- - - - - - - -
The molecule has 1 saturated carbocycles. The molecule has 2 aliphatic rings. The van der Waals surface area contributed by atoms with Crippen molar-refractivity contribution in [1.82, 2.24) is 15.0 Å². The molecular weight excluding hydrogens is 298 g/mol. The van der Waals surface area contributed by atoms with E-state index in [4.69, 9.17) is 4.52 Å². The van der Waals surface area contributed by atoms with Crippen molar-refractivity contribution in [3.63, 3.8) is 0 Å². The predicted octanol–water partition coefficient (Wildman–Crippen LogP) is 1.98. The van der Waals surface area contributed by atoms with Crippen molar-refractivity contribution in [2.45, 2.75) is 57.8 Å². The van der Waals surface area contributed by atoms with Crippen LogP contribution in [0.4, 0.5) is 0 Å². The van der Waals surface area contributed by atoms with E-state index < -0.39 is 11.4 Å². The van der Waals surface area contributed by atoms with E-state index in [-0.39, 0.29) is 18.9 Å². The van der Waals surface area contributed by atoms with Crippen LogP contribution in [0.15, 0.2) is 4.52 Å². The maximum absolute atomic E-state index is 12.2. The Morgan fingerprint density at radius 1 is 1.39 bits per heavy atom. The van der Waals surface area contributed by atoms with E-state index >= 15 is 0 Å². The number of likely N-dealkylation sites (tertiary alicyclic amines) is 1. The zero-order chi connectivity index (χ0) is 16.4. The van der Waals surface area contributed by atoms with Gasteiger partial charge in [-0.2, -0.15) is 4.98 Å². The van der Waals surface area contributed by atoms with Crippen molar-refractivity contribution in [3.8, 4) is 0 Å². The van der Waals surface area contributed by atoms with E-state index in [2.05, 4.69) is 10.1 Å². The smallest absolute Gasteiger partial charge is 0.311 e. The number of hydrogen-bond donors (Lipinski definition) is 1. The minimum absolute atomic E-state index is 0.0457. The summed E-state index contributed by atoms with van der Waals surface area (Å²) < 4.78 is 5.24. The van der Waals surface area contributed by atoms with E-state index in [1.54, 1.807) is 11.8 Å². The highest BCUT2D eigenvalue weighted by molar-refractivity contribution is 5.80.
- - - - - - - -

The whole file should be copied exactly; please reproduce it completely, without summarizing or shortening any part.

The molecule has 1 saturated carbocycles. The molecule has 2 aliphatic rings. The van der Waals surface area contributed by atoms with Crippen molar-refractivity contribution in [1.82, 2.24) is 15.0 Å². The molecular weight excluding hydrogens is 298 g/mol. The van der Waals surface area contributed by atoms with E-state index in [4.69, 9.17) is 4.52 Å². The van der Waals surface area contributed by atoms with Crippen molar-refractivity contribution in [3.63, 3.8) is 0 Å². The predicted octanol–water partition coefficient (Wildman–Crippen LogP) is 1.98. The van der Waals surface area contributed by atoms with Crippen molar-refractivity contribution in [2.45, 2.75) is 57.8 Å². The van der Waals surface area contributed by atoms with Crippen LogP contribution in [0.4, 0.5) is 0 Å². The van der Waals surface area contributed by atoms with E-state index < -0.39 is 11.4 Å². The van der Waals surface area contributed by atoms with E-state index in [-0.39, 0.29) is 18.9 Å². The van der Waals surface area contributed by atoms with Crippen LogP contribution in [0.15, 0.2) is 4.52 Å². The maximum absolute atomic E-state index is 12.2. The Morgan fingerprint density at radius 1 is 1.39 bits per heavy atom. The van der Waals surface area contributed by atoms with E-state index >= 15 is 0 Å². The number of likely N-dealkylation sites (tertiary alicyclic amines) is 1. The zero-order chi connectivity index (χ0) is 16.4. The van der Waals surface area contributed by atoms with Gasteiger partial charge in [-0.2, -0.15) is 4.98 Å². The van der Waals surface area contributed by atoms with Crippen molar-refractivity contribution in [3.8, 4) is 0 Å². The van der Waals surface area contributed by atoms with E-state index in [2.05, 4.69) is 10.1 Å². The smallest absolute Gasteiger partial charge is 0.311 e. The number of hydrogen-bond donors (Lipinski definition) is 1. The minimum absolute atomic E-state index is 0.0457. The summed E-state index contributed by atoms with van der Waals surface area (Å²) < 4.78 is 5.24. The van der Waals surface area contributed by atoms with E-state index in [1.54, 1.807) is 11.8 Å². The highest BCUT2D eigenvalue weighted by molar-refractivity contribution is 5.80.